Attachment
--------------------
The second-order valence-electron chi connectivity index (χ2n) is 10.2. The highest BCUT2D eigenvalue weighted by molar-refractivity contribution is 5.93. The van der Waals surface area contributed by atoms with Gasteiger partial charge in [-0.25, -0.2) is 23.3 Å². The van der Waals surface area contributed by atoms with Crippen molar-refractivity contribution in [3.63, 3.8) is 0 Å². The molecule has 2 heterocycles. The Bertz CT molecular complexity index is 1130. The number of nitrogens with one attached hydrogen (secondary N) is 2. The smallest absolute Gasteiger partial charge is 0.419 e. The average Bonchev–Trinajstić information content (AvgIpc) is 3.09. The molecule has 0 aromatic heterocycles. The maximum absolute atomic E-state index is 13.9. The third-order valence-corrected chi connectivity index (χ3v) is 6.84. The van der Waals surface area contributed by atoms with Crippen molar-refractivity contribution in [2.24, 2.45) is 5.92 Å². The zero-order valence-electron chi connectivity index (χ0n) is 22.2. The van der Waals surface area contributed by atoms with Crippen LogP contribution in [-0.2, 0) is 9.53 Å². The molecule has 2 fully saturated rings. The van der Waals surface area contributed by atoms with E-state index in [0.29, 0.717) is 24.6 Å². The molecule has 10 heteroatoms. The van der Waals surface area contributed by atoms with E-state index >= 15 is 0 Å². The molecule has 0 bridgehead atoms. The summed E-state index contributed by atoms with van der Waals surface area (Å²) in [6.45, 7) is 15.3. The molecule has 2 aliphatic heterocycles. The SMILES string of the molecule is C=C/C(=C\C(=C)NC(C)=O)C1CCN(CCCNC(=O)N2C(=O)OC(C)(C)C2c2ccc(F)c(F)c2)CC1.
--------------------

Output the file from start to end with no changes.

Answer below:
The second-order valence-electron chi connectivity index (χ2n) is 10.2. The highest BCUT2D eigenvalue weighted by molar-refractivity contribution is 5.93. The van der Waals surface area contributed by atoms with Gasteiger partial charge in [-0.25, -0.2) is 23.3 Å². The van der Waals surface area contributed by atoms with Crippen molar-refractivity contribution in [3.63, 3.8) is 0 Å². The molecule has 2 heterocycles. The Bertz CT molecular complexity index is 1130. The number of nitrogens with one attached hydrogen (secondary N) is 2. The smallest absolute Gasteiger partial charge is 0.419 e. The average Bonchev–Trinajstić information content (AvgIpc) is 3.09. The molecule has 0 aromatic heterocycles. The maximum absolute atomic E-state index is 13.9. The third-order valence-corrected chi connectivity index (χ3v) is 6.84. The van der Waals surface area contributed by atoms with Crippen molar-refractivity contribution in [2.24, 2.45) is 5.92 Å². The zero-order valence-electron chi connectivity index (χ0n) is 22.2. The van der Waals surface area contributed by atoms with Crippen LogP contribution in [-0.2, 0) is 9.53 Å². The molecule has 2 fully saturated rings. The van der Waals surface area contributed by atoms with E-state index in [0.29, 0.717) is 24.6 Å². The molecule has 10 heteroatoms. The van der Waals surface area contributed by atoms with E-state index >= 15 is 0 Å². The molecule has 0 bridgehead atoms. The summed E-state index contributed by atoms with van der Waals surface area (Å²) in [6.45, 7) is 15.3. The molecule has 2 aliphatic heterocycles. The SMILES string of the molecule is C=C/C(=C\C(=C)NC(C)=O)C1CCN(CCCNC(=O)N2C(=O)OC(C)(C)C2c2ccc(F)c(F)c2)CC1.